How did the first stars and galaxies form? Are there other planets like Earth? What is the universe made of? These are the fundamental questions that astronomers hope to answer in the next decade with a new generation of space- and ground-based telescopes. Today an expert panel presented a detailed plan prioritizing which telescopes should be funded to maximize the expected scientific returns while fitting within realistic budget expectations.

Continued support for Hubble as well as its successor, JWST, were implicit throughout the report. While these telescopes are taking detailed images of small parts of the sky, other telescopes are proposed to complement them:

The big winners were telescopes planning to repeatedly survey (basically make movies of) large areas of the sky. WFIRST will do so from space and LSST from the ground. WFIRST, the Wide-Field Infrared Survey Telescope, is a new incarnation of JDEM (which in turn was based largely on SNAP, pictured above right). As previously envisioned, it will measure the repulsive strength of dark energy "w" by measuring to ever higher precision the expansion history of the universe. (This is the sequel to our successful efforts in the 1990's to measure Hubble's constant, the current expansion rate of the universe, as well as its (completely unexpected) acceleration.) But now it will observe in the infrared. And as a new twist, WFIRST would also search for extrasolar planets which occasionally microlens their host stars (more on that below...).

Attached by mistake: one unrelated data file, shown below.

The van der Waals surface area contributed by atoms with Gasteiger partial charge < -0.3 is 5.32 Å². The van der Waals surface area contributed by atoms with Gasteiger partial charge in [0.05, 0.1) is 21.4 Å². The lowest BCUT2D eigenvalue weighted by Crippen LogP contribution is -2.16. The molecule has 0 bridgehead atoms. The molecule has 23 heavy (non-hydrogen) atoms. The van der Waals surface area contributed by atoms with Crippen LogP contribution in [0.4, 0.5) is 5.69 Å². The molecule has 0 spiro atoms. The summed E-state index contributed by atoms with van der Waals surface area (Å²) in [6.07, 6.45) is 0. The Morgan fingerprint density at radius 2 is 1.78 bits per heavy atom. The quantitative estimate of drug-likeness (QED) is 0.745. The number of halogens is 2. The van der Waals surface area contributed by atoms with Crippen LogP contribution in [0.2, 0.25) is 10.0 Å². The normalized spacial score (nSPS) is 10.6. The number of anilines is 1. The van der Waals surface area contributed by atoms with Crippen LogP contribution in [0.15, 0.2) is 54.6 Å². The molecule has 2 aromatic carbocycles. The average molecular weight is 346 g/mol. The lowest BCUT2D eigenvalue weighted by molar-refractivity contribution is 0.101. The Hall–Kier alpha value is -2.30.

The name "WFIRST" may be meant to provoke a new space race as we vow to measure "w first" before this decade is out. This time our competition is Europe which has plans for a very similar mission to measure "w" named Euclid. Given the similar missions and high price tags (as well as the strong spirit of international collaborations present in most of our research), a merger seems most sensible, and there have been some discussions toward this end between NASA and ESA. The decadal report does recommend considering a WFIRST-Euclid merger with a few stipulations: 1) the mission should do all their recommended science, including microlensing exoplanets; 2) it should save money overall; 3) the U.S. should have the lead. For its part, ESA needs to prioritize Euclid as highly as NASA. But this decision won't come until late 2011, which could further complicate matters. The desire for the U.S. to lead this mission can perhaps be understood in the big picture where ESA leads LISA (see below) while NASA leads WFIRST, with both contributing equally to the other financially.

The panel also highly prioritized the search for extrasolar planets.  However, they recommending killing SIM, a space-based planet finder first recommended in the 1991 decadal survey and originally scheduled for launch in 2005 before encountering a series of budget cuts (emerging as "SIM Lite"). While ultimately in favor of such a mission, this panel cautions "it is too early (!) to determine what the design of that space mission should be, or even which planet-detection techniques should be employed." Basically, new techniques have become prolific at planet finding and should be studied further.